The story of Robin Hood and Maid Marian has been one of England's most successful cultural exports, currently boasting Wikipedia articles in more than 60 languages, including Silesian and Indonesian. This survey of French music connected with the Robin and Marian story comes as part of a series with the perhaps unpromising title 1,000 Years of the Cornemuse in France, but actually it is about much more than that bagpipe-like instrument, and even about much more than Robin and Marian. Les Musiciens de Saint-Julien and their leader, François Lazarevitch, cover about a century of music, from the trouvère Adam de la Halle, whose Le jeu de Robin et Marion (Play of Robin and Marian) is the best-known piece here, to the intentionally highly complex music of the French and Italian composers active at the end of the 14th century. The treatment of the Robin and Marian theme became more complex as it went along and intersected with the developing genre of the pastoral and the fading theme of courtly love. Some of the pieces are risqué; the chanson Ma très gentille bergère (track 13) ingeniously uses the by then hoary device of polytextuality to construct a flirtatious dialogue between the two characters. The players and singers have a fine, tough sound throughout. On the instrumental side, Lazarevitch, relying on the work of several different arrangers, explores how these pieces might have been filtered through the stylistic distinctions of the time: "the contrasts between bas instruments and hauts instruments, soft and loud, airy sound and continuous sound, the indoor and the outdoor," as Lazarevitch puts it in the booklet. The way the simpler and more progressive Italian style filtered into French music during this period is yet another part of the picture. Bottom line: this is an exemplary release of French medieval music, equally listenable for those with nothing more than a general interest in Robin Hood and those vitally interested in how medieval musicians understood and constructed their cultural world.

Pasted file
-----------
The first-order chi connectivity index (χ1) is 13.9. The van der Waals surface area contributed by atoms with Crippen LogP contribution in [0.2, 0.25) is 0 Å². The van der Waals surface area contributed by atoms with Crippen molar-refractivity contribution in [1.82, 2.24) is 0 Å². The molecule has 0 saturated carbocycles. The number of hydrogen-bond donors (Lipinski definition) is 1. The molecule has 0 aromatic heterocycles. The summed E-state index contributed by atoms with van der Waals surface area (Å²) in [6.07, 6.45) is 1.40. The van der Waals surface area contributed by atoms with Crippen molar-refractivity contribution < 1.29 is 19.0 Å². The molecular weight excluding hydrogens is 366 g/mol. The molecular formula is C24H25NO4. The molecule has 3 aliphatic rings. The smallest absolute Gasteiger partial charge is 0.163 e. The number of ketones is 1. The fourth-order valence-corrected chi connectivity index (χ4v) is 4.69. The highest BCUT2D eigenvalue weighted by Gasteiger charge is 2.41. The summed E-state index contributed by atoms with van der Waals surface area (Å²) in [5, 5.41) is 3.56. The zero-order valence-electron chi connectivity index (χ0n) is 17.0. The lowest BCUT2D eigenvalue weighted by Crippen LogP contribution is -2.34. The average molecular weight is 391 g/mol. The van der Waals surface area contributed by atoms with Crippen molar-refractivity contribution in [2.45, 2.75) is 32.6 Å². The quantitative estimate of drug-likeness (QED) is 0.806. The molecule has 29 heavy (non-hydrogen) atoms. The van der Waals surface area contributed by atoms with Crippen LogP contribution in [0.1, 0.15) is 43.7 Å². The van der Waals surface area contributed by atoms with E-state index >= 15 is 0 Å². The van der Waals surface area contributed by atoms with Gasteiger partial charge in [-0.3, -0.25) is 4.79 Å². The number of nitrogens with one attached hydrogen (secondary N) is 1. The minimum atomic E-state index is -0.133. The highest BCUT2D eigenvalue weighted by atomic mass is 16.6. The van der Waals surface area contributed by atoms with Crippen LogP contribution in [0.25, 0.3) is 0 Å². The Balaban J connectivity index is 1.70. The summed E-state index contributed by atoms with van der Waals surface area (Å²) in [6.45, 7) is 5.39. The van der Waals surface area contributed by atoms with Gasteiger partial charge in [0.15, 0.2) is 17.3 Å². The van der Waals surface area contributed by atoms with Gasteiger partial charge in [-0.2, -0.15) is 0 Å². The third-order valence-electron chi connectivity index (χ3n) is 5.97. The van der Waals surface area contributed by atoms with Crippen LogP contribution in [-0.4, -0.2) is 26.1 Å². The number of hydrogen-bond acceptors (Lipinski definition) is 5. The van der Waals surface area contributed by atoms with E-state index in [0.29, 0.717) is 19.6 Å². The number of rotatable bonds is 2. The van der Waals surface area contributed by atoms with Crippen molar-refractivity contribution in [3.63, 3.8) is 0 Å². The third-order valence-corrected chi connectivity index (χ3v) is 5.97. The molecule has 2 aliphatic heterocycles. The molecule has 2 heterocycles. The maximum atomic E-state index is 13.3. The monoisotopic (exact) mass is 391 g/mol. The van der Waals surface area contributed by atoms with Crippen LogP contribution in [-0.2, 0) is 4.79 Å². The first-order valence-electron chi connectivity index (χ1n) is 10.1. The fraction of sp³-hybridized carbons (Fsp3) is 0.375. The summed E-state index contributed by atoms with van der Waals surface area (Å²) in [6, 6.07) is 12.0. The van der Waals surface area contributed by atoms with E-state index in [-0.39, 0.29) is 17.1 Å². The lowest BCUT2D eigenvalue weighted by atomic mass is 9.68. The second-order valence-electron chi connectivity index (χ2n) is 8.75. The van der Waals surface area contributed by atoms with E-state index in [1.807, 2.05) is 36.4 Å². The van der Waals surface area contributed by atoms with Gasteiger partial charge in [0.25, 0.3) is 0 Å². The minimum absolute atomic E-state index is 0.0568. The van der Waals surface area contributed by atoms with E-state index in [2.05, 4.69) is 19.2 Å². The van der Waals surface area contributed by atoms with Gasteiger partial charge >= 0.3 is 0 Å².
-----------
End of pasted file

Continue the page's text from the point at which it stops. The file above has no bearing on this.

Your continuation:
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AllMusic Review by James Manheim